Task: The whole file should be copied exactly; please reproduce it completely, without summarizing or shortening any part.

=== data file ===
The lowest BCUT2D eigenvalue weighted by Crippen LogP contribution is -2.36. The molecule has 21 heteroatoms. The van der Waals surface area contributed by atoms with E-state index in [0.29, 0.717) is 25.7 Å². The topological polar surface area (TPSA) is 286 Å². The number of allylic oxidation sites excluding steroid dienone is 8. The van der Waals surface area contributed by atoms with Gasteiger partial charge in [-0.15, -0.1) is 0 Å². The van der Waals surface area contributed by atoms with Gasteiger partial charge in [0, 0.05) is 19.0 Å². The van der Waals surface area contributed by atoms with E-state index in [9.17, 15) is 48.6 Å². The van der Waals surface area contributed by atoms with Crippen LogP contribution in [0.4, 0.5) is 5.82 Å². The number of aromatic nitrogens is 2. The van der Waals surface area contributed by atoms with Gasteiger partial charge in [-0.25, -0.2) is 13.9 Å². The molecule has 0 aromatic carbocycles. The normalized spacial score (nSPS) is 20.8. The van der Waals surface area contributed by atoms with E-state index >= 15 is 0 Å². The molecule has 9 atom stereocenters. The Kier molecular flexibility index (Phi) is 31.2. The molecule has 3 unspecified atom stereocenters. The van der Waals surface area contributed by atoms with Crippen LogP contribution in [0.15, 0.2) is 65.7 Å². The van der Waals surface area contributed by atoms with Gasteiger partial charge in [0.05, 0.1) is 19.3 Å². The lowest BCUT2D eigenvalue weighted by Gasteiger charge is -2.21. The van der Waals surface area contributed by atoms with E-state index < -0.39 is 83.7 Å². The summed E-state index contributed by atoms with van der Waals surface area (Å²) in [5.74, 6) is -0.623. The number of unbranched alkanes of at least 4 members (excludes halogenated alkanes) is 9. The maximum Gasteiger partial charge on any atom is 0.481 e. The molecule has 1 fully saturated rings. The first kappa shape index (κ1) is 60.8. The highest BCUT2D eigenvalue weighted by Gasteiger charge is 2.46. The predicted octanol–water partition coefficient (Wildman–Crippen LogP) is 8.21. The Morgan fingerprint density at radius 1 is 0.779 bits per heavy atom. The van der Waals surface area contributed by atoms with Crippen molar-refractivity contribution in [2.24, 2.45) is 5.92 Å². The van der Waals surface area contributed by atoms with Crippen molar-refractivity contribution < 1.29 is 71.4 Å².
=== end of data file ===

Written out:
The lowest BCUT2D eigenvalue weighted by Crippen LogP contribution is -2.36. The molecule has 21 heteroatoms. The van der Waals surface area contributed by atoms with E-state index in [0.29, 0.717) is 25.7 Å². The topological polar surface area (TPSA) is 286 Å². The number of allylic oxidation sites excluding steroid dienone is 8. The van der Waals surface area contributed by atoms with Gasteiger partial charge in [-0.15, -0.1) is 0 Å². The van der Waals surface area contributed by atoms with Gasteiger partial charge in [0, 0.05) is 19.0 Å². The van der Waals surface area contributed by atoms with E-state index in [9.17, 15) is 48.6 Å². The van der Waals surface area contributed by atoms with Crippen LogP contribution in [0.4, 0.5) is 5.82 Å². The number of aromatic nitrogens is 2. The van der Waals surface area contributed by atoms with Gasteiger partial charge in [-0.25, -0.2) is 13.9 Å². The molecule has 0 aromatic carbocycles. The normalized spacial score (nSPS) is 20.8. The van der Waals surface area contributed by atoms with E-state index >= 15 is 0 Å². The molecule has 9 atom stereocenters. The Kier molecular flexibility index (Phi) is 31.2. The molecule has 3 unspecified atom stereocenters. The van der Waals surface area contributed by atoms with Crippen LogP contribution in [0.15, 0.2) is 65.7 Å². The van der Waals surface area contributed by atoms with Gasteiger partial charge in [0.05, 0.1) is 19.3 Å². The lowest BCUT2D eigenvalue weighted by Gasteiger charge is -2.21. The van der Waals surface area contributed by atoms with E-state index < -0.39 is 83.7 Å². The summed E-state index contributed by atoms with van der Waals surface area (Å²) in [5.74, 6) is -0.623. The number of unbranched alkanes of at least 4 members (excludes halogenated alkanes) is 9. The maximum Gasteiger partial charge on any atom is 0.481 e. The molecule has 1 fully saturated rings. The first kappa shape index (κ1) is 60.8. The highest BCUT2D eigenvalue weighted by Gasteiger charge is 2.46. The predicted octanol–water partition coefficient (Wildman–Crippen LogP) is 8.21. The Morgan fingerprint density at radius 1 is 0.779 bits per heavy atom. The van der Waals surface area contributed by atoms with Crippen molar-refractivity contribution in [2.24, 2.45) is 5.92 Å². The van der Waals surface area contributed by atoms with Crippen molar-refractivity contribution < 1.29 is 71.4 Å².